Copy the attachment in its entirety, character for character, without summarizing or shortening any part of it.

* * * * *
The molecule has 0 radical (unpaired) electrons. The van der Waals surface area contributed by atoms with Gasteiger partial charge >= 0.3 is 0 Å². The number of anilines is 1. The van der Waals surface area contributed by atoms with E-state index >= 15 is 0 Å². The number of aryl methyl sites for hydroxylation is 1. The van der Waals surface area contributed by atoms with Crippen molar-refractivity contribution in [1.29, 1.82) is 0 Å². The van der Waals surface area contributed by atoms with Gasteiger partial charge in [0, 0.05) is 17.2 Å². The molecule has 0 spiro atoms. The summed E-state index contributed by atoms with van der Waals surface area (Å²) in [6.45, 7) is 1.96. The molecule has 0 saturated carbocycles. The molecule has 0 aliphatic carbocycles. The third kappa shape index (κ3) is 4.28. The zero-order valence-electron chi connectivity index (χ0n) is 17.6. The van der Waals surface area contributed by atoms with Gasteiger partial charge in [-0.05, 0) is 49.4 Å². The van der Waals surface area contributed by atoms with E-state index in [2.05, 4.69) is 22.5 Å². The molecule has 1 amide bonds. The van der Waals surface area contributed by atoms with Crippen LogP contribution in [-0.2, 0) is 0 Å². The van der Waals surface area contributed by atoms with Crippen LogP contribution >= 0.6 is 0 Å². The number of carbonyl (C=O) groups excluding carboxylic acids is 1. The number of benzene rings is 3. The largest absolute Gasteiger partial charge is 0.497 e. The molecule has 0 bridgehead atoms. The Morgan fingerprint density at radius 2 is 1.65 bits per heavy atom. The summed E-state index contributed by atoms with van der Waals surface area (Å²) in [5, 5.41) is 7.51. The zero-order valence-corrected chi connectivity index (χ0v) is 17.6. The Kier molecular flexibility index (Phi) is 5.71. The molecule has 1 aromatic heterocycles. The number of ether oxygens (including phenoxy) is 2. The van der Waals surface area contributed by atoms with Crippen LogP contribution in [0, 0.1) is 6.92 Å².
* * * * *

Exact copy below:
The molecule has 0 radical (unpaired) electrons. The van der Waals surface area contributed by atoms with Gasteiger partial charge >= 0.3 is 0 Å². The number of anilines is 1. The van der Waals surface area contributed by atoms with E-state index >= 15 is 0 Å². The number of aryl methyl sites for hydroxylation is 1. The van der Waals surface area contributed by atoms with Crippen molar-refractivity contribution in [1.29, 1.82) is 0 Å². The van der Waals surface area contributed by atoms with Gasteiger partial charge in [0, 0.05) is 17.2 Å². The molecule has 0 spiro atoms. The summed E-state index contributed by atoms with van der Waals surface area (Å²) in [6.45, 7) is 1.96. The molecule has 0 saturated carbocycles. The molecule has 0 aliphatic carbocycles. The third kappa shape index (κ3) is 4.28. The zero-order valence-electron chi connectivity index (χ0n) is 17.6. The van der Waals surface area contributed by atoms with Gasteiger partial charge in [-0.05, 0) is 49.4 Å². The van der Waals surface area contributed by atoms with E-state index in [2.05, 4.69) is 22.5 Å². The molecule has 1 amide bonds. The van der Waals surface area contributed by atoms with Crippen LogP contribution in [-0.2, 0) is 0 Å². The van der Waals surface area contributed by atoms with Crippen LogP contribution >= 0.6 is 0 Å². The number of carbonyl (C=O) groups excluding carboxylic acids is 1. The number of benzene rings is 3. The largest absolute Gasteiger partial charge is 0.497 e. The molecule has 0 bridgehead atoms. The Morgan fingerprint density at radius 2 is 1.65 bits per heavy atom. The summed E-state index contributed by atoms with van der Waals surface area (Å²) in [5, 5.41) is 7.51. The zero-order valence-corrected chi connectivity index (χ0v) is 17.6. The Kier molecular flexibility index (Phi) is 5.71. The molecule has 1 aromatic heterocycles. The number of ether oxygens (including phenoxy) is 2. The van der Waals surface area contributed by atoms with Crippen LogP contribution in [0, 0.1) is 6.92 Å².